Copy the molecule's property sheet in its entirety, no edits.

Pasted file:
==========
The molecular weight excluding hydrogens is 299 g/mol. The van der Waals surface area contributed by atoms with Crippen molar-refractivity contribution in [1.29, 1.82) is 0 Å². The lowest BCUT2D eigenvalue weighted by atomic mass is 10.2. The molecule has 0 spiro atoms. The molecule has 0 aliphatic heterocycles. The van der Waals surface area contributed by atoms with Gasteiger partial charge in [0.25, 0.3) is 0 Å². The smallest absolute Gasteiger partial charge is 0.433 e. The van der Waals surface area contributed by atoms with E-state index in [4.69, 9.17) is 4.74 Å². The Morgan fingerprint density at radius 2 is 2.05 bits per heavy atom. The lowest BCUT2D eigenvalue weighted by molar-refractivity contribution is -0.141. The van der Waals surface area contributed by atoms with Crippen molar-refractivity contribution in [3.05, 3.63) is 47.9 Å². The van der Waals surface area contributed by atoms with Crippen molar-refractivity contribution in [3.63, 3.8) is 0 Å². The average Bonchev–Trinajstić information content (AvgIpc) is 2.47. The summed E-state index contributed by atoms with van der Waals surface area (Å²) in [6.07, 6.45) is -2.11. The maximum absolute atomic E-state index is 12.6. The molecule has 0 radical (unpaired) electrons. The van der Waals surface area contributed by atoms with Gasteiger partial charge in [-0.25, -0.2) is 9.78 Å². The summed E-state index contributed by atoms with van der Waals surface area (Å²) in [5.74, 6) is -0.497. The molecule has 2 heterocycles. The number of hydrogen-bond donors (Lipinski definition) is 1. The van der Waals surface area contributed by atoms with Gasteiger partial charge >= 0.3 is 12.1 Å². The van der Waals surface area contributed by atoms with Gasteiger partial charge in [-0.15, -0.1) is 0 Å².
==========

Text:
The molecular weight excluding hydrogens is 299 g/mol. The van der Waals surface area contributed by atoms with Crippen molar-refractivity contribution in [1.29, 1.82) is 0 Å². The lowest BCUT2D eigenvalue weighted by atomic mass is 10.2. The molecule has 0 spiro atoms. The molecule has 0 aliphatic heterocycles. The van der Waals surface area contributed by atoms with Gasteiger partial charge in [0.25, 0.3) is 0 Å². The smallest absolute Gasteiger partial charge is 0.433 e. The van der Waals surface area contributed by atoms with E-state index in [4.69, 9.17) is 4.74 Å². The Morgan fingerprint density at radius 2 is 2.05 bits per heavy atom. The lowest BCUT2D eigenvalue weighted by molar-refractivity contribution is -0.141. The van der Waals surface area contributed by atoms with Crippen molar-refractivity contribution in [3.05, 3.63) is 47.9 Å². The van der Waals surface area contributed by atoms with Crippen molar-refractivity contribution in [3.63, 3.8) is 0 Å². The average Bonchev–Trinajstić information content (AvgIpc) is 2.47. The summed E-state index contributed by atoms with van der Waals surface area (Å²) in [6.07, 6.45) is -2.11. The maximum absolute atomic E-state index is 12.6. The molecule has 0 radical (unpaired) electrons. The van der Waals surface area contributed by atoms with Gasteiger partial charge in [-0.25, -0.2) is 9.78 Å². The summed E-state index contributed by atoms with van der Waals surface area (Å²) in [5.74, 6) is -0.497. The molecule has 2 heterocycles. The number of hydrogen-bond donors (Lipinski definition) is 1. The van der Waals surface area contributed by atoms with Gasteiger partial charge >= 0.3 is 12.1 Å². The van der Waals surface area contributed by atoms with Gasteiger partial charge in [-0.15, -0.1) is 0 Å².